Tuesday, February 20, 2007

“Lord, that I May See!”

Quinquagesima is the last Sunday in the season of Ephiphany and the last Sunday of the Prelenten preparations for Lent. The appointed Gospel reading, Luke 18:31-43, is certainly well chosen for its theme of restoration of sight to those who are truly blind. In the text a blind man makes a request of the Lord saying, “Lord, that I may see!”

Yet the text begins by teaching us that this blind man is not the one who is unable to see what is truly necessary. For the blind man sees Jesus for who He really is, the Son of David, who has come not merely to restore physical sight to the blind, but to restore spiritual sight to those who think that they can see.

In the ninth chapter of the Gospel of John, Jesus restored sight to another blind man. Later, when the Pharisees accused Jesus of not being of God because He worked this miracle on the Sabbath Day, the following was spoken:
And Jesus said, For judgment I am come into this world, that they which see not might see; and that they which see might be made blind. And some of the Pharisees which were with him heard these words, and said unto him, Are we blind also? Jesus said unto them, If ye were blind, ye should have no sin: but now ye say, We see; therefore your sin remaineth. (John 9:39-41)

In our text from Luke the apostles and the multitude were in serious danger of being like the Pharisees. For they thought that they could see, and yet they did not see. Even though Jesus plainly spoke of what His ministry of salvation was about, still they did not hear or see.

The realization of how often we all are in this spiritual blindness would terrify us if we really counted it as seriously as we should. For we also approach matters of the true faith with blindness and do not even realize that we do not see. Truly we should be like the blind man in our text and as we approach the Scriptures and the life of the Church and our own personal daily walk of faith, we should continually cry out with the blind man, “Lord, that I may see!”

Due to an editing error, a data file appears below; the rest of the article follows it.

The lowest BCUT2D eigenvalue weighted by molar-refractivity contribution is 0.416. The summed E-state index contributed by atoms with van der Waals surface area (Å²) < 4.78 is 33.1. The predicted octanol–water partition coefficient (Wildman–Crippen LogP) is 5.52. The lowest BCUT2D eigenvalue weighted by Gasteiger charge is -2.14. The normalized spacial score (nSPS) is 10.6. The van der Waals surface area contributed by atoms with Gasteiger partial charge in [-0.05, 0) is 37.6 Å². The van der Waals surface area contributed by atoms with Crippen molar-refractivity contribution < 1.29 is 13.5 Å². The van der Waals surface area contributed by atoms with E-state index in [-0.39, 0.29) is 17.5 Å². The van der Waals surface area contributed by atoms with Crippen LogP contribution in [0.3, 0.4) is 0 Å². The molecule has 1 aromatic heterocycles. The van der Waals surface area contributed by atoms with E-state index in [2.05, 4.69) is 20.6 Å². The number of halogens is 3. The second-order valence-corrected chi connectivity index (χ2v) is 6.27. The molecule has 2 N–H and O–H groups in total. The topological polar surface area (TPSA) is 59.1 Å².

We generally are better off when we are infants, knowing nothing and looking to our parents and others to teach us. But then we grow older and go through a period of catechesis (often mislabeled “Confirmation Class”) and we imagine that we have learned sufficiently to see clearly. Then we approach the Scriptures and matters of faith with the thought, “Well, now, let’s see what I shall find in the Scriptures today.” This is truly a sad state of mind and spirit, for then we are relying upon our own reason and strength to try to understand what can only be revealed by the mighty working of the Holy Spirit. How much more clearly we would see if we approached the Scriptures and all matters of faith with the thought, “O Lord, what would you have me to hear and see from this text?” At first this seems like a very subtle distinction. However, it is really a 180 degree reversal of approach and attitude. The first presumes with the blind Pharisees, “We see!” The second is a humble cry like with the blind man, “Lord, that I may see!”

You may ponder this matter further, if you like, by reading or listening to the sermon for Quinquagesima by clicking here.

By the way, don’t forget that Ash Wednesday is this week!

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